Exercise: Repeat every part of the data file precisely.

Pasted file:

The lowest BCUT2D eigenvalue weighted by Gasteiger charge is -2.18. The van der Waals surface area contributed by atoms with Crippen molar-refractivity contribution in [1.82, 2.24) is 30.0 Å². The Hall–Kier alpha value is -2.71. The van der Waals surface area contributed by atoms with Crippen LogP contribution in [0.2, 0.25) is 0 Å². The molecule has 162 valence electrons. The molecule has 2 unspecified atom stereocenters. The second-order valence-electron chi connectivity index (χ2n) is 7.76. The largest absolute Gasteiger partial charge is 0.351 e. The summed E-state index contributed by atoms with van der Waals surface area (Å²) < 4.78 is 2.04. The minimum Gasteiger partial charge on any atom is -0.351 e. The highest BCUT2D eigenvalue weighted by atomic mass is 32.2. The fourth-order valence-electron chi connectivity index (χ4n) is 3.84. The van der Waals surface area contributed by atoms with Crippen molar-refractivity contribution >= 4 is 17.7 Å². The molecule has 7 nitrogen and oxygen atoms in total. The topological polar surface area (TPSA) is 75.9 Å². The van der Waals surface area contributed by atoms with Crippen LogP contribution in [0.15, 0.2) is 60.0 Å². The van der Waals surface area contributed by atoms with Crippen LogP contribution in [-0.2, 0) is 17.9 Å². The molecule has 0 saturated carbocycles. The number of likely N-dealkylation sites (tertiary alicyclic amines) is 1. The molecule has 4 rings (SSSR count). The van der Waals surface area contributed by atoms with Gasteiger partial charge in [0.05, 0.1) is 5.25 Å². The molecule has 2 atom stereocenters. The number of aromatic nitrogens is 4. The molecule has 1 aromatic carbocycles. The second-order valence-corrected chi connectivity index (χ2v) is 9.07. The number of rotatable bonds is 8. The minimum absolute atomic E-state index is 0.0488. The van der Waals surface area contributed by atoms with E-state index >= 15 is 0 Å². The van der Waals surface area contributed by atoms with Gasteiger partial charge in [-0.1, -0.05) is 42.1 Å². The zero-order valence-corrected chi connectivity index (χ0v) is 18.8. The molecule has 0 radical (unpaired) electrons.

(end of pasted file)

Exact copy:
The lowest BCUT2D eigenvalue weighted by Gasteiger charge is -2.18. The van der Waals surface area contributed by atoms with Crippen molar-refractivity contribution in [1.82, 2.24) is 30.0 Å². The Hall–Kier alpha value is -2.71. The van der Waals surface area contributed by atoms with Crippen LogP contribution in [0.2, 0.25) is 0 Å². The molecule has 162 valence electrons. The molecule has 2 unspecified atom stereocenters. The second-order valence-electron chi connectivity index (χ2n) is 7.76. The largest absolute Gasteiger partial charge is 0.351 e. The summed E-state index contributed by atoms with van der Waals surface area (Å²) < 4.78 is 2.04. The minimum Gasteiger partial charge on any atom is -0.351 e. The highest BCUT2D eigenvalue weighted by atomic mass is 32.2. The fourth-order valence-electron chi connectivity index (χ4n) is 3.84. The van der Waals surface area contributed by atoms with Crippen molar-refractivity contribution >= 4 is 17.7 Å². The molecule has 7 nitrogen and oxygen atoms in total. The topological polar surface area (TPSA) is 75.9 Å². The van der Waals surface area contributed by atoms with Crippen LogP contribution in [0.15, 0.2) is 60.0 Å². The van der Waals surface area contributed by atoms with Crippen LogP contribution in [-0.2, 0) is 17.9 Å². The molecule has 0 saturated carbocycles. The number of likely N-dealkylation sites (tertiary alicyclic amines) is 1. The molecule has 4 rings (SSSR count). The van der Waals surface area contributed by atoms with Gasteiger partial charge in [0.05, 0.1) is 5.25 Å². The molecule has 2 atom stereocenters. The number of aromatic nitrogens is 4. The molecule has 1 aromatic carbocycles. The second-order valence-corrected chi connectivity index (χ2v) is 9.07. The number of rotatable bonds is 8. The minimum absolute atomic E-state index is 0.0488. The van der Waals surface area contributed by atoms with E-state index >= 15 is 0 Å². The van der Waals surface area contributed by atoms with Gasteiger partial charge in [-0.1, -0.05) is 42.1 Å². The zero-order valence-corrected chi connectivity index (χ0v) is 18.8. The molecule has 0 radical (unpaired) electrons.